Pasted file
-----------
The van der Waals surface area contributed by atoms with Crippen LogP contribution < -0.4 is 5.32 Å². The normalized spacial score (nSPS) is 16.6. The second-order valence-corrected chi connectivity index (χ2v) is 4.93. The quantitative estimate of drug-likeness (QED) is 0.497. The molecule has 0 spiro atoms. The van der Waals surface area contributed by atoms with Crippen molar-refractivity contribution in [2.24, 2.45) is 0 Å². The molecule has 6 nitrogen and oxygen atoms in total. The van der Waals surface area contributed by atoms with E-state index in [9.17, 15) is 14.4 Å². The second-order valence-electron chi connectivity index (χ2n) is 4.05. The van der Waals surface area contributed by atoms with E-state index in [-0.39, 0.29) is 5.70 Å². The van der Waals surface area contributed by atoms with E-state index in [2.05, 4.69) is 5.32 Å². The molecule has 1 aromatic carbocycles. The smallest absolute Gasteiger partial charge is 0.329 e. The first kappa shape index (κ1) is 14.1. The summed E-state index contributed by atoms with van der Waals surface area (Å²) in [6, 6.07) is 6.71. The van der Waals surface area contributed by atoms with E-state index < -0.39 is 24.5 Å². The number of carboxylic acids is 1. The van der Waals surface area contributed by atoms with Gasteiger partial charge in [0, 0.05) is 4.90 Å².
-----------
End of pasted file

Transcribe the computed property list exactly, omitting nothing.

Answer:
The van der Waals surface area contributed by atoms with Crippen LogP contribution < -0.4 is 5.32 Å². The normalized spacial score (nSPS) is 16.6. The second-order valence-corrected chi connectivity index (χ2v) is 4.93. The quantitative estimate of drug-likeness (QED) is 0.497. The molecule has 0 spiro atoms. The van der Waals surface area contributed by atoms with Crippen molar-refractivity contribution in [2.24, 2.45) is 0 Å². The molecule has 6 nitrogen and oxygen atoms in total. The van der Waals surface area contributed by atoms with E-state index in [9.17, 15) is 14.4 Å². The second-order valence-electron chi connectivity index (χ2n) is 4.05. The van der Waals surface area contributed by atoms with E-state index in [-0.39, 0.29) is 5.70 Å². The van der Waals surface area contributed by atoms with E-state index in [2.05, 4.69) is 5.32 Å². The molecule has 1 aromatic carbocycles. The smallest absolute Gasteiger partial charge is 0.329 e. The first kappa shape index (κ1) is 14.1. The summed E-state index contributed by atoms with van der Waals surface area (Å²) in [6, 6.07) is 6.71. The van der Waals surface area contributed by atoms with E-state index < -0.39 is 24.5 Å². The number of carboxylic acids is 1. The van der Waals surface area contributed by atoms with Gasteiger partial charge in [0, 0.05) is 4.90 Å².